Onsite Wastewater (Septic) Services
The Onsite Wastewater Program at Lewis and Clark Public Health works with property owners in the county to properly site septic systems.
Properly sited, installed, and maintained septic systems protect groundwater supplies, the public's health, and your property investment.
A site evaluation is an evaluation of the soils, topography, measurements, and water quality review for your parcel of land to determine what type of septic system, if any, is appropriate at that location.
*Do I need a site evaluation?
YES, if you are developing an undeveloped parcel; if you are altering or replacing an existing septic system; or if you are adding a new septic system to a parcel.
NO, if you have a DEQ Subdivision Approval; or if you have a previous site approval that meets current regulations.
Septic permits are required for any structure requiring wastewater disposal. The Environmental Division regulates the siting of all on-site wastewater treatment systems in Lewis and Clark County in accordance with County Wastewater Regulations, DEQ Circular 4 and ARM 17.36.
The purpose of permitting septic systems is to ensure that sewage is properly disposed of in appropriate treatment systems in order to protect the public's health, surface water, and groundwater supplies.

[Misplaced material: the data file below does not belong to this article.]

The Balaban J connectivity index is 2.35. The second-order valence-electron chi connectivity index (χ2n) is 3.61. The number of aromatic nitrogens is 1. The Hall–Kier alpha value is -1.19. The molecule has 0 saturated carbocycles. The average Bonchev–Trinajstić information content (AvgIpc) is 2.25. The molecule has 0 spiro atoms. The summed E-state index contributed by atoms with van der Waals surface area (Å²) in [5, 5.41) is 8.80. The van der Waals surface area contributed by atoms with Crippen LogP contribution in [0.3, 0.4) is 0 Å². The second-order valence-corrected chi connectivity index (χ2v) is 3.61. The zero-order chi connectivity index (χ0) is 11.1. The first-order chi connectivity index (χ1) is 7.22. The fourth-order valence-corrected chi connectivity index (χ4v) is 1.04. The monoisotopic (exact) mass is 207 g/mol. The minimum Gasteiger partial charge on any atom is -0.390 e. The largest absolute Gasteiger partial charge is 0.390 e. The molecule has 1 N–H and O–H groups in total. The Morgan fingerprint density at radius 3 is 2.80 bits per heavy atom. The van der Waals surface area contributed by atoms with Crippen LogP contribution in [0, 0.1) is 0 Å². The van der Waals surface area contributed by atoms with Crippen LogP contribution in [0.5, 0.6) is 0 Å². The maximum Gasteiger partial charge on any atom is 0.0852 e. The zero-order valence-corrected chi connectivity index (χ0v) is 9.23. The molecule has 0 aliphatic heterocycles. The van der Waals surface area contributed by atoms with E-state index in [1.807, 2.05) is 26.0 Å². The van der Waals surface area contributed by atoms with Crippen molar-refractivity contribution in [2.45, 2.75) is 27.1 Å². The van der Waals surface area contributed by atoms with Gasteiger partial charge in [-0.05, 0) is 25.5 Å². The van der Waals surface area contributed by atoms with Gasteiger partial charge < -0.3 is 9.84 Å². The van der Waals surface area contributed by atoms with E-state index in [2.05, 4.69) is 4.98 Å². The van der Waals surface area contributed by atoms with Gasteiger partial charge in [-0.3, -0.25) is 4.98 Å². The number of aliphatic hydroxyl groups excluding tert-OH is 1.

The Environmental Health Office permits individual septic tanks with drain fields, individual septic tanks serving a community treatment system, holding tanks, and outhouses.
You MUST obtain a septic system permit prior to the start of ANY construction on the parcel. This includes drilling of the well or digging for the foundation. If construction starts prior to issuance of the septic permit, the permit fee will be doubled, and may include additional penalties.
Septic system permits expire one year from the date of issuance. If the septic permit expires, a new septic system permit request must be submitted, paid for, and issued to the applicant.
To find out if you need a septic permit, or to get a copy of a permit, contact our office at 406-447-8351 or publichealth(at)lccountymt.gov.
Ground Water Monitoring
Ground water monitoring begins April 1 of each year. Groundwater monitoring may be required if your site shows evidence that groundwater may be within 7 feet of the ground surface at any time of the year.
To apply for groundwater monitoring you must complete an application before ground water peaks in your area. We accept some groundwater applications after May 1, but only on a case by case basis.
The groundwater monitoring fee is $630 and allows for up to 4 monitoring wells.